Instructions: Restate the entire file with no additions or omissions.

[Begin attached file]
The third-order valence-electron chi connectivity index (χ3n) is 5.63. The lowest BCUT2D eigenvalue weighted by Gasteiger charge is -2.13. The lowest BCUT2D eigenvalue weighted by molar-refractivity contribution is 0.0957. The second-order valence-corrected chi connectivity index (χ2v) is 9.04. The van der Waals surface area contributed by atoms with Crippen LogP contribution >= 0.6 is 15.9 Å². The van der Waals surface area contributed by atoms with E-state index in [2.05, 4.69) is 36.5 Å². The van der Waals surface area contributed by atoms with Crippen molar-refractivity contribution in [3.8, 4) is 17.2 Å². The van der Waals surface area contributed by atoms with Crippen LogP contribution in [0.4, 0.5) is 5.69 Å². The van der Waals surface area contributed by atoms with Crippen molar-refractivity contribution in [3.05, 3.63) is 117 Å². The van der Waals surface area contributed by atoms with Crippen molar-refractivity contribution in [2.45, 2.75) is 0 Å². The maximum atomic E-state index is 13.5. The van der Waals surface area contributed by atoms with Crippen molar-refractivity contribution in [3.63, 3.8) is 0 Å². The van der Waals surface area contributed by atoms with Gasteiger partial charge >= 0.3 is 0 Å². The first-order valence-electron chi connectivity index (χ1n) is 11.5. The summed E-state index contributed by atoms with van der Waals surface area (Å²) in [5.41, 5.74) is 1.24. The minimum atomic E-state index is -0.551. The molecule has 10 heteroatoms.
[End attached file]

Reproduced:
The third-order valence-electron chi connectivity index (χ3n) is 5.63. The lowest BCUT2D eigenvalue weighted by Gasteiger charge is -2.13. The lowest BCUT2D eigenvalue weighted by molar-refractivity contribution is 0.0957. The second-order valence-corrected chi connectivity index (χ2v) is 9.04. The van der Waals surface area contributed by atoms with Crippen LogP contribution >= 0.6 is 15.9 Å². The van der Waals surface area contributed by atoms with E-state index in [2.05, 4.69) is 36.5 Å². The van der Waals surface area contributed by atoms with Crippen molar-refractivity contribution in [3.8, 4) is 17.2 Å². The van der Waals surface area contributed by atoms with Crippen LogP contribution in [0.4, 0.5) is 5.69 Å². The van der Waals surface area contributed by atoms with Crippen molar-refractivity contribution in [3.05, 3.63) is 117 Å². The van der Waals surface area contributed by atoms with Crippen molar-refractivity contribution in [2.45, 2.75) is 0 Å². The maximum atomic E-state index is 13.5. The van der Waals surface area contributed by atoms with Crippen molar-refractivity contribution in [3.63, 3.8) is 0 Å². The van der Waals surface area contributed by atoms with Gasteiger partial charge >= 0.3 is 0 Å². The first-order valence-electron chi connectivity index (χ1n) is 11.5. The summed E-state index contributed by atoms with van der Waals surface area (Å²) in [5.41, 5.74) is 1.24. The minimum atomic E-state index is -0.551. The molecule has 10 heteroatoms.